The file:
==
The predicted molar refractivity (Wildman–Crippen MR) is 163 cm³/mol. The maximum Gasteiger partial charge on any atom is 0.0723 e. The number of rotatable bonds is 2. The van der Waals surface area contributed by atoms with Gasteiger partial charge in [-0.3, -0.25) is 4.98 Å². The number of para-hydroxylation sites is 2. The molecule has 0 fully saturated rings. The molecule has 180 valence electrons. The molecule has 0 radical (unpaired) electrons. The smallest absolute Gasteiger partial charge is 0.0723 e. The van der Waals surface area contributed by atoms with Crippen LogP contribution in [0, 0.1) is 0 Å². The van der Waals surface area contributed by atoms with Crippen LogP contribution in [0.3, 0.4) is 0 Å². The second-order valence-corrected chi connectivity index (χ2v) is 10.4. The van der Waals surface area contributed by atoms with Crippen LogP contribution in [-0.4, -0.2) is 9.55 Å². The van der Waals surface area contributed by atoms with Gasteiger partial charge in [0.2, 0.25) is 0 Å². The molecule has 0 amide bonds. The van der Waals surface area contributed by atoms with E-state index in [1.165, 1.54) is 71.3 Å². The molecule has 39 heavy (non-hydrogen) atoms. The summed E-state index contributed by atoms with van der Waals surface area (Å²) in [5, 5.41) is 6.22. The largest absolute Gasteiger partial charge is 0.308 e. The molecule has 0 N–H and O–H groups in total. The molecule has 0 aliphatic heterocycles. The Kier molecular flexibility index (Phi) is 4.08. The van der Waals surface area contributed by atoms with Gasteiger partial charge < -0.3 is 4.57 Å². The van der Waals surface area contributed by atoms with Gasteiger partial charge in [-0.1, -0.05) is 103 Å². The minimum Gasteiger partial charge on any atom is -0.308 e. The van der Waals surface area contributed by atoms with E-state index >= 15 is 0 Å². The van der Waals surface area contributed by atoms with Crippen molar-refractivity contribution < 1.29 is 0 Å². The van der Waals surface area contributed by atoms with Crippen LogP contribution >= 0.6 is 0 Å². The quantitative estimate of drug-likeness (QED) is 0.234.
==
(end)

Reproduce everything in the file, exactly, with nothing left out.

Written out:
The predicted molar refractivity (Wildman–Crippen MR) is 163 cm³/mol. The maximum Gasteiger partial charge on any atom is 0.0723 e. The number of rotatable bonds is 2. The van der Waals surface area contributed by atoms with Gasteiger partial charge in [-0.3, -0.25) is 4.98 Å². The number of para-hydroxylation sites is 2. The molecule has 0 fully saturated rings. The molecule has 180 valence electrons. The molecule has 0 radical (unpaired) electrons. The smallest absolute Gasteiger partial charge is 0.0723 e. The van der Waals surface area contributed by atoms with Crippen LogP contribution in [0, 0.1) is 0 Å². The van der Waals surface area contributed by atoms with Crippen LogP contribution in [0.3, 0.4) is 0 Å². The second-order valence-corrected chi connectivity index (χ2v) is 10.4. The van der Waals surface area contributed by atoms with Crippen LogP contribution in [-0.4, -0.2) is 9.55 Å². The van der Waals surface area contributed by atoms with Gasteiger partial charge in [0.2, 0.25) is 0 Å². The molecule has 0 amide bonds. The van der Waals surface area contributed by atoms with E-state index in [1.165, 1.54) is 71.3 Å². The molecule has 39 heavy (non-hydrogen) atoms. The summed E-state index contributed by atoms with van der Waals surface area (Å²) in [5, 5.41) is 6.22. The largest absolute Gasteiger partial charge is 0.308 e. The molecule has 0 N–H and O–H groups in total. The molecule has 0 aliphatic heterocycles. The Kier molecular flexibility index (Phi) is 4.08. The van der Waals surface area contributed by atoms with Gasteiger partial charge < -0.3 is 4.57 Å². The van der Waals surface area contributed by atoms with Gasteiger partial charge in [-0.1, -0.05) is 103 Å². The minimum Gasteiger partial charge on any atom is -0.308 e. The van der Waals surface area contributed by atoms with E-state index >= 15 is 0 Å². The van der Waals surface area contributed by atoms with Crippen molar-refractivity contribution < 1.29 is 0 Å². The van der Waals surface area contributed by atoms with Crippen LogP contribution >= 0.6 is 0 Å². The quantitative estimate of drug-likeness (QED) is 0.234.